Music has always played a very important role in my life and one album, above all else, has stood head-and-shoulders above the rest for over 23 years: An American Prayer.
I probably discovered The Doors after hearing Light My Fire or some such single on the radio. I soon had all of their studio albums but eventually learned of what has become the best selling spoken word album of all time: An American Prayer.
The album’s poetry was mostly recorded in New York City on Tuesday December 8, 1970 and, after Jim Morrison died, it was “re-worked” into an album, along with music by the surviving Doors members.
A cassette tape copy of that album found its way into my hands about 1988 or 1989 or so and, quite literally, slowly changed my life.
Former Doors producer, Paul Rothchild, called the album the “rape” of Jim Morrison but I like to think that it is a final gift from a damaged, yet deeply talented, man.
I don’t know how many hundreds of times I’ve listened to An American Prayer, with its lines of beauty such as:
Words be quick
Words resemble walking sticks
Plant them they will grow
Watch them waver so
I had never read or listened to much poetry before. Sure, I liked William Blake’s Songs of Innocence and Experience but that was about it. I absorbed the beauty of An American Prayer and bought the three poetry books of Jim Morrison and read those. There was a contemporariness about them which I found appealing and could relate to, unlike the words of Shakespeare of Chaucer, beautiful though they may be.
Jim Morrison was brilliant, stupid, wise, ignorant, trapped, and free.
And he was dead less than 8 months after recording his poetry.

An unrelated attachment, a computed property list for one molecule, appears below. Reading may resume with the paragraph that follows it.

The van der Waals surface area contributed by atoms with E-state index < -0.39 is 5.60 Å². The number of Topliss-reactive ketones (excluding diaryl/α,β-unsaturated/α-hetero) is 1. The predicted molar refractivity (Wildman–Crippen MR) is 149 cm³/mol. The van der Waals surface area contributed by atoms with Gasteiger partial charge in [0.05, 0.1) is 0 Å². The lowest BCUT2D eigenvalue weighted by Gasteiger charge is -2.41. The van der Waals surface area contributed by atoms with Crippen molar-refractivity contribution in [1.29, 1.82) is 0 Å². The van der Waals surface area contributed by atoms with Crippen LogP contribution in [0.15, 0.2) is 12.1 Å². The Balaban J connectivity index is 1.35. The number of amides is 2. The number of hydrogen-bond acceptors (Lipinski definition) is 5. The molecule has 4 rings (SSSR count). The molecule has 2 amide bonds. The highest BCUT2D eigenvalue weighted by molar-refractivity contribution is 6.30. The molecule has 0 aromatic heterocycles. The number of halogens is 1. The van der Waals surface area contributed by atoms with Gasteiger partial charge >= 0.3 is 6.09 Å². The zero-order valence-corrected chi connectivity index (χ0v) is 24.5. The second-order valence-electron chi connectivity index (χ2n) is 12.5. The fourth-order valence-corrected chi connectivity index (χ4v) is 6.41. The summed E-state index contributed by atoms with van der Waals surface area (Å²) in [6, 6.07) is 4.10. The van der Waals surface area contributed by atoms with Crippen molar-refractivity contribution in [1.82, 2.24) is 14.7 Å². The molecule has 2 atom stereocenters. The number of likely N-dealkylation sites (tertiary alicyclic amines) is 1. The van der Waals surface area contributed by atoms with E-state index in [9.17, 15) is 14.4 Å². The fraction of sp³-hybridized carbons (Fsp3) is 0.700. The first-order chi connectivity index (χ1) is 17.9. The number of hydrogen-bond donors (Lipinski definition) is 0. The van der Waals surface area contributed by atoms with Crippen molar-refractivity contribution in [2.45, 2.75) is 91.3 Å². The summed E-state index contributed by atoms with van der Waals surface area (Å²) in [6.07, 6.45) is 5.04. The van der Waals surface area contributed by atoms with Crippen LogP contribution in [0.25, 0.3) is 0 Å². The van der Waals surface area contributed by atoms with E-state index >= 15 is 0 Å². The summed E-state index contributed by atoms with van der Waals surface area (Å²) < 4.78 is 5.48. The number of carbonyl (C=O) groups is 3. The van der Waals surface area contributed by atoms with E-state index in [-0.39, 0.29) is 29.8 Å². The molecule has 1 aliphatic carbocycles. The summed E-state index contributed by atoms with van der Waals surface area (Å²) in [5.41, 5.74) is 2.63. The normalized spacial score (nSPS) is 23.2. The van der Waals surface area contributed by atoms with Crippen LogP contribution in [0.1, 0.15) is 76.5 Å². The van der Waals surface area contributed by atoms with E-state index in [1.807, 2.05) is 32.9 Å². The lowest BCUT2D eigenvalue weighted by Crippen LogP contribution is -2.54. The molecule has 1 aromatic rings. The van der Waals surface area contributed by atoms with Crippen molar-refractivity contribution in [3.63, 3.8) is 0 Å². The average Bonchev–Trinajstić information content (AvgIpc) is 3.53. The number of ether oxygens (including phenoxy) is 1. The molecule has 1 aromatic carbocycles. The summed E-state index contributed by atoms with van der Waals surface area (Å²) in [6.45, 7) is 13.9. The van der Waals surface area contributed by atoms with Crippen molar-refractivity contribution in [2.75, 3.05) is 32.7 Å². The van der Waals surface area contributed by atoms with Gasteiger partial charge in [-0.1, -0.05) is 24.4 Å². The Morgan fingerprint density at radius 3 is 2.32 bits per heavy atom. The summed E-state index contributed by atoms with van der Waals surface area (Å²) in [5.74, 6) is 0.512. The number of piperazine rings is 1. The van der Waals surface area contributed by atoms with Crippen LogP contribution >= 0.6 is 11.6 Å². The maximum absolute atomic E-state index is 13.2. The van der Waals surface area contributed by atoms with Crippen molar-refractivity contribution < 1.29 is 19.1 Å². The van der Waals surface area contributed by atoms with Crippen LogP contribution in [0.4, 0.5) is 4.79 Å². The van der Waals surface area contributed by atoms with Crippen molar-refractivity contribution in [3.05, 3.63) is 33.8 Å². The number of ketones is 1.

Dead, aged 27.
Forever young and an image of perfection which he so hated, the “Young Lion” portrait that came to hang around his neck like a noose. It’s why he grew fat and bearded.
A desperate bid to escape “Light My Fire.”
And so I shall most likely spend the rest of my life listening to An American Prayer and struggle to understand it.
One bit of poetry – the first three stanzas – which didn’t make it into the album but which goes to explain our lives is as follows:
Time works like acid
You see time fly
The face changes as the heart beats
We are not constant
We are an arrow in flight
The sum of the angles of change
Towards the end of his life Morrison – though only a few years older from the picture taken above – looked nothing like his earlier self. Upset at not being taken seriously and perhaps feeling tied down by his rock star past, he sought to make a break – into film or publishing.
He escaped to Paris with his girlfriend/muse/wife, Pamela, to re-generate himself but, unfortunately, only found death. A few years later, Pamela herself met the same fate as Jim. She was also 27 when she died.
What Jim Morrison – and his band mates – did leave behind is an extraordinary collection of music… poetry… art. Morrison never artistically compromised himself – or his art – and you’ll never hear Doors songs used in commercials. On this point I have nothing but the greatest of respect for him.
Happy 69th birthday, Jim.